Rather than having an ambition of $5 trillion economy that seems almost unattainable by 2024, it is now important that the next three years focus on the creation of better provisions of public goods and services like health.
The biggest concern of India with RCEP at this juncture is not merely the economic reasons, but more geopolitical: the existence of China.
Both — Aatmanirbhar Bharat and Make in India — are great ideas, and are misinterpreted in due to vested interests, or due to lack of communication and lack of understanding among the public.
With a negative public sentiment about China prevailing in India, China, with delinquent antics, is virtually pushing itself to lose out on the buoyant and burgeoning Indian market. This will hit them hard.
More than one-third of the micro, small and medium enterprises (MSMEs) will be pulling down their shutters as a result of the present economic trough, despite the liquidity measures promoted by the FM.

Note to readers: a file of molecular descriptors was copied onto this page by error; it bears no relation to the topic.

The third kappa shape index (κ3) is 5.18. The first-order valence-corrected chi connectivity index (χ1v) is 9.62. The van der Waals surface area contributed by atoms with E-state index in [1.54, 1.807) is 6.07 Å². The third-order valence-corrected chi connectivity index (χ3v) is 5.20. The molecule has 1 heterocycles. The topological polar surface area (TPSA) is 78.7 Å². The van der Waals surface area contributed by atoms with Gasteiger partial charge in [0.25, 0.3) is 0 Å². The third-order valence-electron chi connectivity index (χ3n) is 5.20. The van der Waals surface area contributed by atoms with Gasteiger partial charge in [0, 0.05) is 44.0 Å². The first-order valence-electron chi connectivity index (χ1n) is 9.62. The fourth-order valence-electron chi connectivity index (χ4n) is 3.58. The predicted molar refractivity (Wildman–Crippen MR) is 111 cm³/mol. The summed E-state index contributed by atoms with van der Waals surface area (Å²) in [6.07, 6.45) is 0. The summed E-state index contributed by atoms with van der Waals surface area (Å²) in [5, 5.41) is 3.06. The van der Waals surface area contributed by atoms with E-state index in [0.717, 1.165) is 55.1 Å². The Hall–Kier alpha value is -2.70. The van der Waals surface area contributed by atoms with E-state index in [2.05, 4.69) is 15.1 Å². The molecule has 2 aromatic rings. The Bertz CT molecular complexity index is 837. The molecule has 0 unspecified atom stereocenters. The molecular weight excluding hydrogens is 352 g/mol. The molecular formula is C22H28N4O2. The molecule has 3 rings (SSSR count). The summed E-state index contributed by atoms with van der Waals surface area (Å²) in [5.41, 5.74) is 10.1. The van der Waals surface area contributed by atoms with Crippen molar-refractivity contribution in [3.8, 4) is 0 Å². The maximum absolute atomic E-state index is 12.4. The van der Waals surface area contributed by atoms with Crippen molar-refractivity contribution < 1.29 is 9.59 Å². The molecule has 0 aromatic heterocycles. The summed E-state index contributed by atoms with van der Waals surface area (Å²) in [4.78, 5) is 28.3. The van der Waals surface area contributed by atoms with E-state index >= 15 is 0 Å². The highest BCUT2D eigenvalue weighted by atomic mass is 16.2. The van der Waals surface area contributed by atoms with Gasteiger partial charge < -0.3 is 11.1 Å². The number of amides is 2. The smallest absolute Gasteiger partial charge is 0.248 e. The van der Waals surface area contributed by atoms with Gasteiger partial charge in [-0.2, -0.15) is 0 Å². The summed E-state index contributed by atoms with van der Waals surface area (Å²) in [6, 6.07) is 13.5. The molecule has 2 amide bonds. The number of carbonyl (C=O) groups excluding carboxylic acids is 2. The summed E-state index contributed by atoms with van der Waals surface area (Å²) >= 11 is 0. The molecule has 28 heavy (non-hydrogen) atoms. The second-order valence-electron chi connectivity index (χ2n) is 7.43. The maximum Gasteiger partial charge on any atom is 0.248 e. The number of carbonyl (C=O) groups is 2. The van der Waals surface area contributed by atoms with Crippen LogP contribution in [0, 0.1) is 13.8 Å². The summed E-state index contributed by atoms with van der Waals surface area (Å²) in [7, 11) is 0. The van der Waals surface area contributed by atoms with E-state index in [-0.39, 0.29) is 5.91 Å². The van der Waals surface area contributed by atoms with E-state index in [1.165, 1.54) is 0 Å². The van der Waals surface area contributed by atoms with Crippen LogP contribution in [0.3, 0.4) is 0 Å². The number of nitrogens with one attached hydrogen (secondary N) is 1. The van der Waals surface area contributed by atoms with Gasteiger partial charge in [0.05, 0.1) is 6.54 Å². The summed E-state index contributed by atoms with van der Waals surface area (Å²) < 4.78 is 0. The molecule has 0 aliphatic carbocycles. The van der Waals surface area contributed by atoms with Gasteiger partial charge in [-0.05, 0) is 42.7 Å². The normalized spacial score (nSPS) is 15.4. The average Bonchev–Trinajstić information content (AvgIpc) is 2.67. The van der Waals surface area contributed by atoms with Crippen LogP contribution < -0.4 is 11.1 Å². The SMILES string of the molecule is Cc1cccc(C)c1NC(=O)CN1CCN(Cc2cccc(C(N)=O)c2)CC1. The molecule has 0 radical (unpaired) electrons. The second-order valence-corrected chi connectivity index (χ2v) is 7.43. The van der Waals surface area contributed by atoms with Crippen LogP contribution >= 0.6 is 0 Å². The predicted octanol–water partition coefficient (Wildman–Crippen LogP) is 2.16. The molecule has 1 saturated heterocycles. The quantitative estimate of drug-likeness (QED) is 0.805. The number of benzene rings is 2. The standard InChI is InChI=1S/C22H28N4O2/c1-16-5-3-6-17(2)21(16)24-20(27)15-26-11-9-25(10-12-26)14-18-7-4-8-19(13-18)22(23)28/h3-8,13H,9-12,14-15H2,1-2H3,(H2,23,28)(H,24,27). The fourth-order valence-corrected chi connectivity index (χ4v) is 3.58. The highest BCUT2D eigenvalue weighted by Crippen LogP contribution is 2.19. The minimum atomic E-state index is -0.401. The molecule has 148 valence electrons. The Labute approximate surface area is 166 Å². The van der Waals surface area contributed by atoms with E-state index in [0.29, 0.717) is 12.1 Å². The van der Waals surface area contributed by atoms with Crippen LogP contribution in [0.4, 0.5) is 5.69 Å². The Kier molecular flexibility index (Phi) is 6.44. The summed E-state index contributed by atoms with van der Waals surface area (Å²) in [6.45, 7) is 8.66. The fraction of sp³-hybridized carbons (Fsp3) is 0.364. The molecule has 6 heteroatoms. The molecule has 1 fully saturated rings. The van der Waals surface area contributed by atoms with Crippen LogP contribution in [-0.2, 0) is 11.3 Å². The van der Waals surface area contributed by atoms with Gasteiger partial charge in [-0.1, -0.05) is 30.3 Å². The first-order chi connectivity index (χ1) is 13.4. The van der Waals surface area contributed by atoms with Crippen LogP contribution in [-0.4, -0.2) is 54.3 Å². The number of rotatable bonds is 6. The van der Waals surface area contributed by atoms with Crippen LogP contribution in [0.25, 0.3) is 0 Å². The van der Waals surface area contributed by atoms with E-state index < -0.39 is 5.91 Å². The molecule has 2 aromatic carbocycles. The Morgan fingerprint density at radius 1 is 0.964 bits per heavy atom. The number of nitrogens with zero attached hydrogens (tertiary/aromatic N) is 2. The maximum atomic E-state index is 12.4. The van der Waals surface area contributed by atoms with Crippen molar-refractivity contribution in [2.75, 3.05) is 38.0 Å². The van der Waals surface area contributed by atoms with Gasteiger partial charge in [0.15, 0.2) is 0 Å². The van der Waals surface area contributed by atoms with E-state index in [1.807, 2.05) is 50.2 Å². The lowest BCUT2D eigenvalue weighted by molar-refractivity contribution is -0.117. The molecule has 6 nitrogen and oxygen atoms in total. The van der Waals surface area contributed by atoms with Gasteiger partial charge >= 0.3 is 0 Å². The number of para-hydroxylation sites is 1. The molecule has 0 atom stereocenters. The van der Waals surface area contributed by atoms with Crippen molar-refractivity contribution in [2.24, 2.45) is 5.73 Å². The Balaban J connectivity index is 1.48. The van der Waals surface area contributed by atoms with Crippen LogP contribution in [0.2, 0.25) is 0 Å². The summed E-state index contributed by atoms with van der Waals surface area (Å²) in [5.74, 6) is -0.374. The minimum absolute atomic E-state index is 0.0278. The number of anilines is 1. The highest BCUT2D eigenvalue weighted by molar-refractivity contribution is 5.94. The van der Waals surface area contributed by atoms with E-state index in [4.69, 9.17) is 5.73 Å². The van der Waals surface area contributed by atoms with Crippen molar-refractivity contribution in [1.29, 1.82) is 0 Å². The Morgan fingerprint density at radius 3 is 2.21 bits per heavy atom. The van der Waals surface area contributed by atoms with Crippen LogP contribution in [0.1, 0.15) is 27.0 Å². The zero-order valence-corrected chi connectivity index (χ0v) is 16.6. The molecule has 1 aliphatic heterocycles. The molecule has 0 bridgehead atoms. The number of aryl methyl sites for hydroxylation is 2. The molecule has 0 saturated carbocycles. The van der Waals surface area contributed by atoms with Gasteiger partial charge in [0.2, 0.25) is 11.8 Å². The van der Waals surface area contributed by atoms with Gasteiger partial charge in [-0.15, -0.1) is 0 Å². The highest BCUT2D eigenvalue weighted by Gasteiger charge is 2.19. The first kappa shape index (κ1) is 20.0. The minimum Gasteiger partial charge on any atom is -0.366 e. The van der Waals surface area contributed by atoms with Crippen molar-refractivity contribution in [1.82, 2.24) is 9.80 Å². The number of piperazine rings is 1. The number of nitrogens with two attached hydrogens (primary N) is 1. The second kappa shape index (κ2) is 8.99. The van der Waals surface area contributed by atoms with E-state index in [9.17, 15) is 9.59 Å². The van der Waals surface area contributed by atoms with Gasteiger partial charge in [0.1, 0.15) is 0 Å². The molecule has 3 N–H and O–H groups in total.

As if Covid-19 was not enough, Amphan has damaged infrastructure, rendered many homeless, and imposed a cost on the West Bengal economy whose indelible impacts will be felt in the long-run.
FM Nirmala Sitharaman’s first tranche of announcements of the fiscal stimulus for economic recovery closely follows PM Modi's vision of making the economy self-reliant.
A new “more equal” world has to replace the old unequal world with a paradigm propagating equality from spatial and temporal dimensions.
The situation has created rigmarole in market clearance across commodity derivatives markets of the world.
A changing global economic order will make many nations focus on India as a preferred destination for investment over China.